Each cylinder bank includes a cylinder head 16 secured thereto that defines the upper portion of the cylinders and provides support for various engine components including the engine intake/exhaust valves, fuel injectors, and fuel delivery system, for example. A valve cover (not shown) is secured to cylinder head 16 to contain lubricating oil that drains back through associated holes in cylinder head 16 to the engine sump. As previously described, engine 10 includes at least one camshaft-driven auxiliary device 20 having a plunger 22 driven by an associated multiple-lift or multiple-lobed cam 24. In the representative embodiment illustrated in FIG. 1, auxiliary device 20 is a high-pressure fuel pump that supplies high-pressure fuel to fuel injectors via a common rail distribution system for each cylinder bank. Multiple-lift fuel pump cam 24 is disposed on intake camshaft 12 and includes four lobes 26 that extend from a base profile 28 and operate the fuel pump to deliver a desired fuel pressure to the common rail distribution system in response to clockwise rotation of camshaft 12. Of course, other cam configurations may be used depending upon the particular auxiliary device and desired operating parameters. Engine 10 may also include other types of camshaft-driven auxiliary devices in place of, or in addition to a fuel pump, that are driven by the same cam or a different cam on the same camshaft for either intake camshaft 12 or exhaust camshaft 14. For example, engine 10 may include a camshaft-driven water pump in place of, or in addition to, the fuel pump driven by camshaft 12 or camshaft 14.

As also shown in FIG. 1, internal combustion engine 10 includes at least one balancer mechanism 40 in contact with intake camshaft 12 via multiple-lift cam 24 and is positioned in a phased relationship with auxiliary device plunger 22 to manage torsional loading as described in greater detail herein. Balancer mechanism 40 includes a support structure 42 having a base 44 secured to the engine block using cylinder head bolts that extend through corresponding holes 50, 52 of cylinder head 16. At the cylinder head bolt locations, base 44 preferably has a thickness approximately equal to the washers used with various other cylinder head bolts so that the loading profile of the cylinder head/engine block interface and gasket is not significantly altered by addition of balancer mechanism 40. Support structure 42 also includes two risers or support arms 56, 58 (FIG. 4) spaced from each other and extending generally upward from base 44. A finger follower 60 is pivotally secured between support arms 56, 58 by a pin 70 extending therebetween and through a hole in a first end 72 of a pivot arm 74. A plurality of roller or needle bearings 76 disposed about pin 70 provides a durable low friction support for pivot arm 74. The second or opposite end of pivot arm 74 includes a roller 80 rotatably secured to pivot arm 74 by a pin or axle 82 and corresponding needle or roller bearings 84. Roller 80 contacts a corresponding multiple-lobe balancer cam 24 on intake camshaft 12 to apply a positive force (directed toward the center of camshaft 12) on cam 24 resulting in a torque applied to camshaft 12. As camshaft 12 rotates, a lobe 26 contacts roller 80 (FIG. 2) and applies a force directed away from the center of camshaft 12 and against a resilient element, such as one or more springs 90, 92, supporting pivot arm 74. Stated differently, as lobe 26 begins to contact roller 80 (best shown in FIG. 2), balancer device 40 begins to absorb torque from camshaft 12 via one or more springs 90, 92 or other resilient device, such as a hydraulic or pneumatic cylinder or chamber, for example.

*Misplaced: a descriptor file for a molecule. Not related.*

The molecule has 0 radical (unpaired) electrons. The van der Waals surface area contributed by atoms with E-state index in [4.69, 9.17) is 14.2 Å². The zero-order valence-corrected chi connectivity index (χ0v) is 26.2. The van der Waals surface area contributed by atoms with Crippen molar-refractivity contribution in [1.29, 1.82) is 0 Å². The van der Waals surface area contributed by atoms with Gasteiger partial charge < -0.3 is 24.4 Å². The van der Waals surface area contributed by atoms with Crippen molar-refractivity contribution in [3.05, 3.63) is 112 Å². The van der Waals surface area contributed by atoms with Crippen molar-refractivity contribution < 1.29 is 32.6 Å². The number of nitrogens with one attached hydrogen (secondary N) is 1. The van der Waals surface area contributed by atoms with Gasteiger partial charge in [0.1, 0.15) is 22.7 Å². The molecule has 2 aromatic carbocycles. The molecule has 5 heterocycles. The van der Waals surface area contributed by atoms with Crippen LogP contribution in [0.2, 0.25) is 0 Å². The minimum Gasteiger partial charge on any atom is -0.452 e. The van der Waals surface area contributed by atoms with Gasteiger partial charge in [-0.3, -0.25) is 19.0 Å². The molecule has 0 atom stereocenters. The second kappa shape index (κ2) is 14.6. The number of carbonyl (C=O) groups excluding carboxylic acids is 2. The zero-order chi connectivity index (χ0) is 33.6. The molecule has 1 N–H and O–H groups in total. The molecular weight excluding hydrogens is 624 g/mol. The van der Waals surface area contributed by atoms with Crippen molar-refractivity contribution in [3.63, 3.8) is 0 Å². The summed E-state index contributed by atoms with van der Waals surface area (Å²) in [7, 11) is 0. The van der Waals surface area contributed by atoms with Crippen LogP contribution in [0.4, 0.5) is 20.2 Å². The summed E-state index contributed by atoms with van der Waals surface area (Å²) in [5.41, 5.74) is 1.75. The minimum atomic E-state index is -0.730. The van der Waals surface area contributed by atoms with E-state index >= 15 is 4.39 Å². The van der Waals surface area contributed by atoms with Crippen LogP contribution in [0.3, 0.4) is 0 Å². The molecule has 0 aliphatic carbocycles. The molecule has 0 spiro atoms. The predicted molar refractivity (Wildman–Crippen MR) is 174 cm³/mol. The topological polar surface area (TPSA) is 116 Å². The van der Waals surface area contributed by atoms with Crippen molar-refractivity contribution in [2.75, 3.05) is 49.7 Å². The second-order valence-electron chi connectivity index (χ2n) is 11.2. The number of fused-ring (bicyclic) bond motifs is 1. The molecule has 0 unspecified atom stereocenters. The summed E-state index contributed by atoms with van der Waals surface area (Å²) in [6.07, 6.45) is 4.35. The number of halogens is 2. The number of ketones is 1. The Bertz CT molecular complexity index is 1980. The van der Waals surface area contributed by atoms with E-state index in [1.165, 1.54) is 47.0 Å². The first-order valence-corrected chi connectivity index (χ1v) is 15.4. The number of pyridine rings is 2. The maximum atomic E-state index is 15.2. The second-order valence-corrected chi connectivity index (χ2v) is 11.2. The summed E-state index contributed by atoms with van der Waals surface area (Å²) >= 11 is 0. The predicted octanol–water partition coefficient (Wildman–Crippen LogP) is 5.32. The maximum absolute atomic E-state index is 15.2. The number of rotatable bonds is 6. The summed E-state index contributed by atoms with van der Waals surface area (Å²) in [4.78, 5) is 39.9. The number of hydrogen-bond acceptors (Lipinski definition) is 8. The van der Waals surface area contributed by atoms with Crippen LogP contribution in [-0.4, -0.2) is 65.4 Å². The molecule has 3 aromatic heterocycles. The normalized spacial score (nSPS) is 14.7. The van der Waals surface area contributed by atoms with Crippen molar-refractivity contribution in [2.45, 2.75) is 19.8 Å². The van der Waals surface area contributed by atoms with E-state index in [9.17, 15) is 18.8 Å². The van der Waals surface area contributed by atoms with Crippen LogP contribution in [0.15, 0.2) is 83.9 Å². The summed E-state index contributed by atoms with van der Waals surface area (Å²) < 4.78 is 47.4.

In the representative embodiment illustrated in FIG. 1, balancer device 40 includes a plurality of springs 90, 92 disposed between the second end of pivot arm 74 and base 44 of support structure 42. More particularly, two pairs of two coil springs nested one within another are provided to supply the desired resilient force and to facilitate packaging of the device for this particular application and implementation. Other applications or implementations may use a different number or type of springs, or may use another resilient element as previously described. Where nested coil springs are utilized, the nested springs may be wound in opposite directions to avoid entanglement. Support structure 42 and pivot arm 74 may include one or more spring alignment recesses and/or projections to facilitate assembly and retain springs during operation of balancer device 40. Risers or support arms 56 may extend beyond pivot arm 74 and include a through hole with a fastener or pin 96 used to secure a bottom portion or extension 100 of auxiliary device 20 to support structure 42. In the illustrated embodiment, extension 100 includes a hole 102 for receiving a fastener used to secure the cylinder head cover or valve cover (not shown) to engine 10. The illustrated arrangement provides an additional attachment point for auxiliary device 20 and adds rigidity to the system to reduce vibrations associated with operation of auxiliary device 20.